An architect’s drawing shows the modern, state-of-the-art hospital planned for Manning. The project is under construction and is expected to serve as a catalyst for economic development and growth in the Manning area for decades.
An architect’s drawing shows the modern, state-of-the-art hospital planned for Manning. The project is under construction and is expected to serve as a catalyst for economic development and growth in the Manning area for decades.
 Tuesday, July 31, 2012

MANNING — Joined by more than a 100 community advocates, economic-development advocates and government officials the Manning Regional Healthcare Center Monday afternoon officially broke ground for a 62,000-square-foot hospital that is expected to be in operation in the summer of 2014.

 The 17-bed health-care facility will be a critical-access hospital that also can provide substance-abuse treatment for up to 16 patients in a partial residential setting.

 “To me, what is most important is that we are growing for the future, and we’re planning for the future, and not just Manning, but all the areas around us,” said Manning Regional Healthcare Center CEO John O’Brien. “The new facility that’s coming will be very flexible because none of us can tell what’s going to happen with health care over the next 15 or 20 years. I can tell you it’s going to change.”

 The project is buoyed by U.S. Sen. Tom Harkin’s shepherding of a $21 million, low-interest, U.S. Department of Agriculture loan.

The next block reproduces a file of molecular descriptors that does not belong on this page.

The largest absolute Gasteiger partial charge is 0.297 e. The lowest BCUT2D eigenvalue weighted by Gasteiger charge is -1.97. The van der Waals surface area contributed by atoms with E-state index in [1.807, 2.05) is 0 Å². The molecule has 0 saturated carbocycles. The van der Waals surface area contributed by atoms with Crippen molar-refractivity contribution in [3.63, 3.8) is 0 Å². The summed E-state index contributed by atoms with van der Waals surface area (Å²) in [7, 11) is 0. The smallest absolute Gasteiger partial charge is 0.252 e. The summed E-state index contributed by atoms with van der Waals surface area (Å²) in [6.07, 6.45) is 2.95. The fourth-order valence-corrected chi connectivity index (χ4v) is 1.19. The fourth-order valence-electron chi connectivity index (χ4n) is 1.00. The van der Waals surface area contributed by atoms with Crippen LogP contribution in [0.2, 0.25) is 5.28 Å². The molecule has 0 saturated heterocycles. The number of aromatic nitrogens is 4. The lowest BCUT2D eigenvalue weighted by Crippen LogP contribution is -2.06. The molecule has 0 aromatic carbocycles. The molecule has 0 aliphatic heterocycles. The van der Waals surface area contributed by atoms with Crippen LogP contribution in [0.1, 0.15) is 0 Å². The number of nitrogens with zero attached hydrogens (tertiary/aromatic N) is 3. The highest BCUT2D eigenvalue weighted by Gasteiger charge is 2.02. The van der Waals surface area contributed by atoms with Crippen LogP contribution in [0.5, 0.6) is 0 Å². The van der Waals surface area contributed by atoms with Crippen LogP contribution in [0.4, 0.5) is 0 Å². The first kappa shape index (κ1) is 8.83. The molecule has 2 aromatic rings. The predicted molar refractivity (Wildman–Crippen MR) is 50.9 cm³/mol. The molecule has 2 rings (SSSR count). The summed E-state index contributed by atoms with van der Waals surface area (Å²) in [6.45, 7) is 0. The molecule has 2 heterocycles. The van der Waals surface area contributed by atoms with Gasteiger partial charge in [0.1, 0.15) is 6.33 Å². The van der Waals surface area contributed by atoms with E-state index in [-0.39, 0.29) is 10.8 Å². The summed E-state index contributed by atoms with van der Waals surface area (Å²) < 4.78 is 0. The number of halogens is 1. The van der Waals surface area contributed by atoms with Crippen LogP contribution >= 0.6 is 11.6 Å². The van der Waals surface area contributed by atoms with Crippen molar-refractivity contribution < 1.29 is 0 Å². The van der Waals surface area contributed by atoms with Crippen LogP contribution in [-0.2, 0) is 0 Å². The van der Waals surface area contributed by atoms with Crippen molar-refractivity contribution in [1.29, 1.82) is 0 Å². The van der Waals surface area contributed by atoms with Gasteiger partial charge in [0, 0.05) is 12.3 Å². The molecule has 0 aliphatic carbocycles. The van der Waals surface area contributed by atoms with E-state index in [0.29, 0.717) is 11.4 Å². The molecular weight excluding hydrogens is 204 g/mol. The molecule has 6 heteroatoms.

Initial earth work has started at the site in the southwest part of Manning. The goal is to have an enclosed construction site by winter so work can continue through colder weather, hospital officials said.

 Harkin, an Iowa Democrat, said the USDA’s Rural Development Program has approved a 3.375 percent, 40-year loan. Harkin is a senior member of the Appropriations subcommittee that funds the USDA and the Rural Development Program.

 “The new Manning Regional Health Center facility is designed to meet the growing need for primary and specialty care,” Harkin said Tuesday morning from Washington, D.C., where the Senate is in session.  “The construction of this facility meets many state-of-the-art developments, including energy efficiency and medical technologies, like electronic medical records, which will ensure patients’ health care can be coordinated among all their health-care providers, both locally and across the Midwest and the nation.  The $21 million USDA rural development loan provided a real boost to enable Manning Regional Health Center to be an important center for health care in west central Iowa.”

 Added O’Brien, “Without  USDA, this isn’t happening.”

 U.S. Department of Agriculture Undersecretary for Rural Development Doug O’Brien, a Dubuque native who attended the Manning ground-breaking, said that since President Barack Obama took office the USDA has provided more than $175 million in loans and grants to more than 20 rural health-care facilities — including Manning, Jefferson and Denison.